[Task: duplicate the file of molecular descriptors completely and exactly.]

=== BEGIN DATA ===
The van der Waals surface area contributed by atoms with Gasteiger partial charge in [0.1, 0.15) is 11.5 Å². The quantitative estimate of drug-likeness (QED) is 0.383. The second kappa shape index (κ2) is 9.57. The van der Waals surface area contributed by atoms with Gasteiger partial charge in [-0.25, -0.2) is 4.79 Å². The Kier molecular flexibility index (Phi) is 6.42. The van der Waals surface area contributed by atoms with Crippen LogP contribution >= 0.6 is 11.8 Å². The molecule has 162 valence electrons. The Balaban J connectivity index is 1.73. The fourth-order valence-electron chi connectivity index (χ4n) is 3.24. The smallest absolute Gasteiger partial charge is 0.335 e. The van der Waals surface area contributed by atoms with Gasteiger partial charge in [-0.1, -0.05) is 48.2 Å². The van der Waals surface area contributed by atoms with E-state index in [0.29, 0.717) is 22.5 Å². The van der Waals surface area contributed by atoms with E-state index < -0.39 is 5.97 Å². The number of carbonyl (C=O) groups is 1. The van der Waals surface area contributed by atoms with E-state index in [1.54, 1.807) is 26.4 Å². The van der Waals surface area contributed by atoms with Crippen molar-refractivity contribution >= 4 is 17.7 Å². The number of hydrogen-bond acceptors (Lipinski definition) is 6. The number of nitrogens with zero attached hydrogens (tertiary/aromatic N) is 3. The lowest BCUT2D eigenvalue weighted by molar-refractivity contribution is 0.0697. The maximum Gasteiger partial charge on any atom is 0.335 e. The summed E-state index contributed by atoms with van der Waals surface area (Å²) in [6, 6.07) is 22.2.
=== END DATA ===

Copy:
The van der Waals surface area contributed by atoms with Gasteiger partial charge in [0.1, 0.15) is 11.5 Å². The quantitative estimate of drug-likeness (QED) is 0.383. The second kappa shape index (κ2) is 9.57. The van der Waals surface area contributed by atoms with Gasteiger partial charge in [-0.25, -0.2) is 4.79 Å². The Kier molecular flexibility index (Phi) is 6.42. The van der Waals surface area contributed by atoms with Crippen LogP contribution >= 0.6 is 11.8 Å². The molecule has 162 valence electrons. The Balaban J connectivity index is 1.73. The fourth-order valence-electron chi connectivity index (χ4n) is 3.24. The smallest absolute Gasteiger partial charge is 0.335 e. The van der Waals surface area contributed by atoms with Gasteiger partial charge in [-0.1, -0.05) is 48.2 Å². The van der Waals surface area contributed by atoms with E-state index in [0.29, 0.717) is 22.5 Å². The van der Waals surface area contributed by atoms with E-state index < -0.39 is 5.97 Å². The number of carbonyl (C=O) groups is 1. The van der Waals surface area contributed by atoms with E-state index in [1.54, 1.807) is 26.4 Å². The van der Waals surface area contributed by atoms with Crippen molar-refractivity contribution >= 4 is 17.7 Å². The number of hydrogen-bond acceptors (Lipinski definition) is 6. The number of nitrogens with zero attached hydrogens (tertiary/aromatic N) is 3. The lowest BCUT2D eigenvalue weighted by molar-refractivity contribution is 0.0697. The maximum Gasteiger partial charge on any atom is 0.335 e. The summed E-state index contributed by atoms with van der Waals surface area (Å²) in [6, 6.07) is 22.2.